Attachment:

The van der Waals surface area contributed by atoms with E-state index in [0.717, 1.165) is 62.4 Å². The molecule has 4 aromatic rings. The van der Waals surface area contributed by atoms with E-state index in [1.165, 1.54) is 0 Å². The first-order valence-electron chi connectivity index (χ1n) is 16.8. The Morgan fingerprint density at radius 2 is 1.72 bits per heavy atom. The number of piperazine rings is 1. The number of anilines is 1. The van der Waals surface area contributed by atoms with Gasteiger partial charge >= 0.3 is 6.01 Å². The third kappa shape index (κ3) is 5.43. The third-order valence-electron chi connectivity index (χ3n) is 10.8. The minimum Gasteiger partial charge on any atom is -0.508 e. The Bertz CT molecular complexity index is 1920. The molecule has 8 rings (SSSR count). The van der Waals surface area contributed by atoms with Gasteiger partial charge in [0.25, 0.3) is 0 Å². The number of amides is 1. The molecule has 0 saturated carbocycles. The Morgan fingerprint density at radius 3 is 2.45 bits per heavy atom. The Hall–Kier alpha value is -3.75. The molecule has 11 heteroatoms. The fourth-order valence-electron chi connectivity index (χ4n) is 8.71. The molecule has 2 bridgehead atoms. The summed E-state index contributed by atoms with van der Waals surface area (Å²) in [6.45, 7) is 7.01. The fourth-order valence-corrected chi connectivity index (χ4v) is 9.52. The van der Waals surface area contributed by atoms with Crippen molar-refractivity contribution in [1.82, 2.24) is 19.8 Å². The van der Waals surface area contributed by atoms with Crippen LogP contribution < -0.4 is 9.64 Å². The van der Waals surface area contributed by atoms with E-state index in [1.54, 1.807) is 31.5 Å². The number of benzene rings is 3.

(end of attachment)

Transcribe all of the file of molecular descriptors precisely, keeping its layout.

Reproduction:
The van der Waals surface area contributed by atoms with E-state index in [0.717, 1.165) is 62.4 Å². The molecule has 4 aromatic rings. The van der Waals surface area contributed by atoms with E-state index in [1.165, 1.54) is 0 Å². The first-order valence-electron chi connectivity index (χ1n) is 16.8. The Morgan fingerprint density at radius 2 is 1.72 bits per heavy atom. The number of piperazine rings is 1. The number of anilines is 1. The van der Waals surface area contributed by atoms with Gasteiger partial charge >= 0.3 is 6.01 Å². The third kappa shape index (κ3) is 5.43. The third-order valence-electron chi connectivity index (χ3n) is 10.8. The minimum Gasteiger partial charge on any atom is -0.508 e. The Bertz CT molecular complexity index is 1920. The molecule has 8 rings (SSSR count). The van der Waals surface area contributed by atoms with Gasteiger partial charge in [0.25, 0.3) is 0 Å². The number of amides is 1. The molecule has 0 saturated carbocycles. The Morgan fingerprint density at radius 3 is 2.45 bits per heavy atom. The Hall–Kier alpha value is -3.75. The molecule has 11 heteroatoms. The fourth-order valence-electron chi connectivity index (χ4n) is 8.71. The molecule has 2 bridgehead atoms. The summed E-state index contributed by atoms with van der Waals surface area (Å²) in [6.45, 7) is 7.01. The fourth-order valence-corrected chi connectivity index (χ4v) is 9.52. The van der Waals surface area contributed by atoms with Crippen molar-refractivity contribution in [1.82, 2.24) is 19.8 Å². The van der Waals surface area contributed by atoms with Crippen LogP contribution < -0.4 is 9.64 Å². The van der Waals surface area contributed by atoms with E-state index in [1.54, 1.807) is 31.5 Å². The number of benzene rings is 3.